Prime Minister Benjamin Netanyahu said Israel will find the people responsible for Monday’s bombing on a bus in Jerusalem, as investigators continued to piece together the rush-hour attack.
Police did not say if they had any leads on who was responsible for the bombing of the number 12 bus, which wounded 21 people, and no terror group took responsibility for the attack in the immediate aftermath.
Netanyahu said Israeli forces would locate and punish those responsible.
“We will find out who placed the bomb, we will reach those who dispatched them and we will also get to those who stand behind them, and settle the account with these terrorists,” he said.
The prime minister also sent wishes for a speedy recovery to those injured in the bombing.
Two people were seriously injured, including one in critical condition, and six were moderately injured, police and paramedics said. There was no immediate claim of responsibility for the blast by any terrorist groups or individuals.
The bus exploded as it was passing near the Talpiot neighborhood in the southern end of the capital carrying a number of passengers at around 5:45 p.m., police said. The blast set a car and a second empty bus on fire, injuring several more people.
President Reuven Rivlin said Israel would not flag in its fight against terror.
“It is clear to us all that the struggle against terrorism is ceaseless. We will pursue and we will reach all those who wish us harm, until quiet is assured,” he said.
Leader of the Joint (Arab) List MK Ayman Odeh denounced the attack, while also accusing Netanyahu of driving the cycle of violence.
“I strongly condemn the explosion this evening in Jerusalem in which many innocent civilians were injured,” Odeh said in a statement. “Harming civilians is unacceptable and it also damages the justified Palestinian campaign to end the occupation.
“The Netanyahu government fuels the bloodshed and is fueled by it,” he continued. “Despair is fertile ground for terrorism. Only a diplomatic solution will bring security for both peoples.”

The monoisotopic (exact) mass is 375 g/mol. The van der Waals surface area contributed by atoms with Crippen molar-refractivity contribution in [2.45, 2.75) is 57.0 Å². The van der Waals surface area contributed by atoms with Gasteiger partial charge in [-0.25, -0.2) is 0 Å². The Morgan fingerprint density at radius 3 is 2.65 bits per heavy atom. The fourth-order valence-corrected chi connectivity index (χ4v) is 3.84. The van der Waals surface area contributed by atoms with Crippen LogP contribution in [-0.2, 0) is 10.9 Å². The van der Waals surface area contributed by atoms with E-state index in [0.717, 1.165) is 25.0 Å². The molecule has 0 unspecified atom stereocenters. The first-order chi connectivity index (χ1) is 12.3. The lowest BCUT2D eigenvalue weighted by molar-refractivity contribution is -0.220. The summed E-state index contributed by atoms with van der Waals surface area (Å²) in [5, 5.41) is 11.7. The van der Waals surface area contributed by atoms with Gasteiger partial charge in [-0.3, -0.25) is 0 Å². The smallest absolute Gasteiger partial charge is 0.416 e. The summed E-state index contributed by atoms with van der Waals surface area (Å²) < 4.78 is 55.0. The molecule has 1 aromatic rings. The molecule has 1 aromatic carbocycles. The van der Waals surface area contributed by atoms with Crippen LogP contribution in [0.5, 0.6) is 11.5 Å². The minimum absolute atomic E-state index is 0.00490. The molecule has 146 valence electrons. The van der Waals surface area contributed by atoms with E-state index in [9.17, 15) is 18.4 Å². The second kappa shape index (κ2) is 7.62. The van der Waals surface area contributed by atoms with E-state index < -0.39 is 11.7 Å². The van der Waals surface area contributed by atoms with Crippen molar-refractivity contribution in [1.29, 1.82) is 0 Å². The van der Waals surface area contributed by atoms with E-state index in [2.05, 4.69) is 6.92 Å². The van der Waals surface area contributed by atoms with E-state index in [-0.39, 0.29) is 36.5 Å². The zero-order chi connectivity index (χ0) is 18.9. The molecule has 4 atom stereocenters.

The terror attack broke weeks of relative calm in the city after a six-month wave of Palestinian terror and violence seemed to be subsiding, and marked a return to a type of violence not seen in Jerusalem for years.
Jerusalem police chief Yoram Halevy told media the blast was caused by an explosive device placed on the bus, but police did not know if the bomber was on the bus at the time of the blast.
“When a bomb explodes on a bus, it is a terror attack,” Halevy said, confirming that the bombing had been a terrorist action.
Police were investigating whether one of the people seriously injured in the explosion was in fact the terrorist responsible. However, the identity of the burned victim had not yet been confirmed, a spokesperson said.
The driver of the bus, who was lightly injured, told media he checked the bus for bombs twice before starting his route.
Gaza Strip-based Palestinian terror group Hamas praised the attack but did not claim responsibility in a statement on its website.
“Hamas welcomes the Jerusalem operation, and considers it a natural reaction to Israeli crimes, especially field executions and the desecration of the Al-Aqsa Mosque.”
Other Palestinian groups similarly applauded the bomb attack without claiming any hand in it. The Palestinian Islamic Jihad “welcomed” the bombing as did the Popular Resistance Committees, which also called for more attacks.
The bombing was a stark reminder of an attack method commonly used during last decade’s Second Intifada, but which has since become rare as so-called lone-wolf attackers have assaulted Israelis using simpler weapons, such as knives, guns and cars.
“The pictures this evening raise difficult memories for all of us, and can’t even imagine what the Jerusalemites feel who once again must look at burnt buses,” Zahava Galon, head of the dovish Meretz party, wrote on Facebook. “Against the despicable terrorists who will do everything to destroy our life here needs to stand a brave leader who can broadcast not only strength but also hope for a different future. To my regret, Netanyahu is not even a quarter of that leader.”